We’ve written why expanding oil drilling won’t solve our energy problems but the April 20th explosion at a Transocean/BP operated Deepwater Horizon oil rig in the Gulf of Mexico claimed the lives of 11 workers and is now leaking 5,000 barrels of oil every day into the gulf.

Transocean manages 141 other deepwater oil rigs around the globe, including 15 others in the Gulf of Mexico.  Back in 2008 we identified Transocean as one of the companies set to extract oil from the Gulf of Mexico and won’t pay any royalties to the US taxpayer, through its Challenger Minerals subsidiary.

BP is a London-based oil company with one of the worst safety records of any oil company operating in America. In just the last few years, BP has paid $485 million in fines and settlements to the US government for environmental crimes, willful neglect of worker safety rules, and penalties for manipulating energy markets.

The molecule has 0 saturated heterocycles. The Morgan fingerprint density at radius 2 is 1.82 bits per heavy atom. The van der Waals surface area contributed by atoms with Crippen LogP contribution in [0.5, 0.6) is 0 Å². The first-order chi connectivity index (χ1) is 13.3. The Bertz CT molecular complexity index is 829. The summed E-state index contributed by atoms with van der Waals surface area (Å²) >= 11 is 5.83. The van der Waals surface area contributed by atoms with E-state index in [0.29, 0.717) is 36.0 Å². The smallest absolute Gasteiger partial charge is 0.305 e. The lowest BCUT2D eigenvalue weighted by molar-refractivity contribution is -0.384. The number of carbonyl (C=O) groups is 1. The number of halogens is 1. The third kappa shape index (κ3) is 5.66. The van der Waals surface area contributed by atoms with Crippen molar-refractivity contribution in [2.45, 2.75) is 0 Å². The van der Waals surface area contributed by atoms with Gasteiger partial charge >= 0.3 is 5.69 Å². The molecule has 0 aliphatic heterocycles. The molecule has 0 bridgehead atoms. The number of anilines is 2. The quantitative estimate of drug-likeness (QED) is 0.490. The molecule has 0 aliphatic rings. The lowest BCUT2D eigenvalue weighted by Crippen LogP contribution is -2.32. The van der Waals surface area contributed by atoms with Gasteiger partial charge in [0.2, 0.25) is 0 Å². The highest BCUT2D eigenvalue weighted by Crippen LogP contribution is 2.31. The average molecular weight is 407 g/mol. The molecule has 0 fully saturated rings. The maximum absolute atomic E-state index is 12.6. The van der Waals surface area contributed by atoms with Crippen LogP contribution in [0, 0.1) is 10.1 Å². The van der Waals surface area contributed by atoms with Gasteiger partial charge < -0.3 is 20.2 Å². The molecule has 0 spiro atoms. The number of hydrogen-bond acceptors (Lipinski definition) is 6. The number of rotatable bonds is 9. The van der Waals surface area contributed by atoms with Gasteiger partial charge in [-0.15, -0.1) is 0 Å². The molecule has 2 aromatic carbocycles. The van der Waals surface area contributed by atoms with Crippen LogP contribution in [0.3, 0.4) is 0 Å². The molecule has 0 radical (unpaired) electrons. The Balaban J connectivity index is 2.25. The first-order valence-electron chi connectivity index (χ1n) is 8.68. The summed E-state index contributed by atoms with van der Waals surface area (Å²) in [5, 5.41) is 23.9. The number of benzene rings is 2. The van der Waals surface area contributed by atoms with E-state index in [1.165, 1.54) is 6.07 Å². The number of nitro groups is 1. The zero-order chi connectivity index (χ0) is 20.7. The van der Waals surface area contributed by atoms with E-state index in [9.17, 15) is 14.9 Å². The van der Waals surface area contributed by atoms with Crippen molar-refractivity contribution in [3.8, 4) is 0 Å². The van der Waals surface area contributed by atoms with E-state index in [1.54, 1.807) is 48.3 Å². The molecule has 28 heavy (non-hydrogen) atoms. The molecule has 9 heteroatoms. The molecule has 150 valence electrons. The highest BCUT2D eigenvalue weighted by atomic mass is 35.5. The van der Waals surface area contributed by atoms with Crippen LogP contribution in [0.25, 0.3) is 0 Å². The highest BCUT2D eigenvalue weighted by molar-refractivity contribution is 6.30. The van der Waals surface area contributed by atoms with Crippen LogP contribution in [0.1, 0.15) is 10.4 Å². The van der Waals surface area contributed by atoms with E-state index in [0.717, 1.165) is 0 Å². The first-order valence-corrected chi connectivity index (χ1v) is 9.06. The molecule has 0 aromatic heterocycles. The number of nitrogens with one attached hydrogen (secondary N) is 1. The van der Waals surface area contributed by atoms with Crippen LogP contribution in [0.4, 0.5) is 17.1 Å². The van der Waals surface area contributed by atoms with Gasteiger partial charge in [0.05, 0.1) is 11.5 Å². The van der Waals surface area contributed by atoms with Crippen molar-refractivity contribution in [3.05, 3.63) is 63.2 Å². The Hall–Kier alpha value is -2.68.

In October 2009, BP paid the largest fine in OSHA history – $87.43 million – for willful negligence that led to the deaths of 15 workers in a March 2005 refinery explosion in Texas and an additional $50 million paid to the Department of Justice for the same incident. And just last month, BP paid $3 million fine to OSHA for 42 willful safety violations at one of its refineries in Ohio.

In March 2006, BPs neglect of one of its major oil pipelines in Prudhoe Bay, Alaska led to an oil leak that resulted in BP paying $20 million to settle allegations it violated the clean water act.

BP also was forced to pay $303 million to settle allegations it manipulated the US propane market, was fined $18 million for market manipulation during the California energy crisis and paid a separate $3 million settlement for similar market manipulation charges.

Tyson Slocum is the Director of Public Citizen’s Energy Program.

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